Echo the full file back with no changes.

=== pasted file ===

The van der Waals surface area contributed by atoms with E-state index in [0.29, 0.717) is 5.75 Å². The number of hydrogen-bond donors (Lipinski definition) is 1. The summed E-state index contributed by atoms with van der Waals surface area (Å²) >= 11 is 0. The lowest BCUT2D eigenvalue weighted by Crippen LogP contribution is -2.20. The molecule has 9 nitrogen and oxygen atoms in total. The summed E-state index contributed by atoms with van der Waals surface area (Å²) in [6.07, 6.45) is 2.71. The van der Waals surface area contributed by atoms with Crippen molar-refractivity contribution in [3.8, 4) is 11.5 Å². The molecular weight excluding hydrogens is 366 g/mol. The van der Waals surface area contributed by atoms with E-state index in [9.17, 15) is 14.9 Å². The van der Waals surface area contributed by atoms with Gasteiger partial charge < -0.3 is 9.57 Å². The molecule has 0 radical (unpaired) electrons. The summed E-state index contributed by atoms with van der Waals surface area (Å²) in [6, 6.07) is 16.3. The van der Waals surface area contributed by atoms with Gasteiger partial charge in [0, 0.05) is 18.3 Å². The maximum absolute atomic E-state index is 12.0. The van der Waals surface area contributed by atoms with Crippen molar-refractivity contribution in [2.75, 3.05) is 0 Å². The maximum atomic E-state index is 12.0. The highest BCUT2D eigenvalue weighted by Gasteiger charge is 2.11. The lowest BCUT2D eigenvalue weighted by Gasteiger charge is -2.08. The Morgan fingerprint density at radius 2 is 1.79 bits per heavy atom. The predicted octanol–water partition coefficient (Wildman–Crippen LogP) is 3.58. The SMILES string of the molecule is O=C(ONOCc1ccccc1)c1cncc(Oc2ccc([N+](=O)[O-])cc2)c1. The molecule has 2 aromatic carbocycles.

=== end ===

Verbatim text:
The van der Waals surface area contributed by atoms with E-state index in [0.29, 0.717) is 5.75 Å². The number of hydrogen-bond donors (Lipinski definition) is 1. The summed E-state index contributed by atoms with van der Waals surface area (Å²) >= 11 is 0. The lowest BCUT2D eigenvalue weighted by Crippen LogP contribution is -2.20. The molecule has 9 nitrogen and oxygen atoms in total. The summed E-state index contributed by atoms with van der Waals surface area (Å²) in [6.07, 6.45) is 2.71. The van der Waals surface area contributed by atoms with Crippen molar-refractivity contribution in [3.8, 4) is 11.5 Å². The molecular weight excluding hydrogens is 366 g/mol. The van der Waals surface area contributed by atoms with E-state index in [9.17, 15) is 14.9 Å². The van der Waals surface area contributed by atoms with Gasteiger partial charge < -0.3 is 9.57 Å². The molecule has 0 radical (unpaired) electrons. The summed E-state index contributed by atoms with van der Waals surface area (Å²) in [6, 6.07) is 16.3. The van der Waals surface area contributed by atoms with Gasteiger partial charge in [0, 0.05) is 18.3 Å². The maximum absolute atomic E-state index is 12.0. The van der Waals surface area contributed by atoms with Crippen molar-refractivity contribution in [2.75, 3.05) is 0 Å². The maximum atomic E-state index is 12.0. The highest BCUT2D eigenvalue weighted by Gasteiger charge is 2.11. The lowest BCUT2D eigenvalue weighted by Gasteiger charge is -2.08. The Morgan fingerprint density at radius 2 is 1.79 bits per heavy atom. The predicted octanol–water partition coefficient (Wildman–Crippen LogP) is 3.58. The SMILES string of the molecule is O=C(ONOCc1ccccc1)c1cncc(Oc2ccc([N+](=O)[O-])cc2)c1. The molecule has 2 aromatic carbocycles.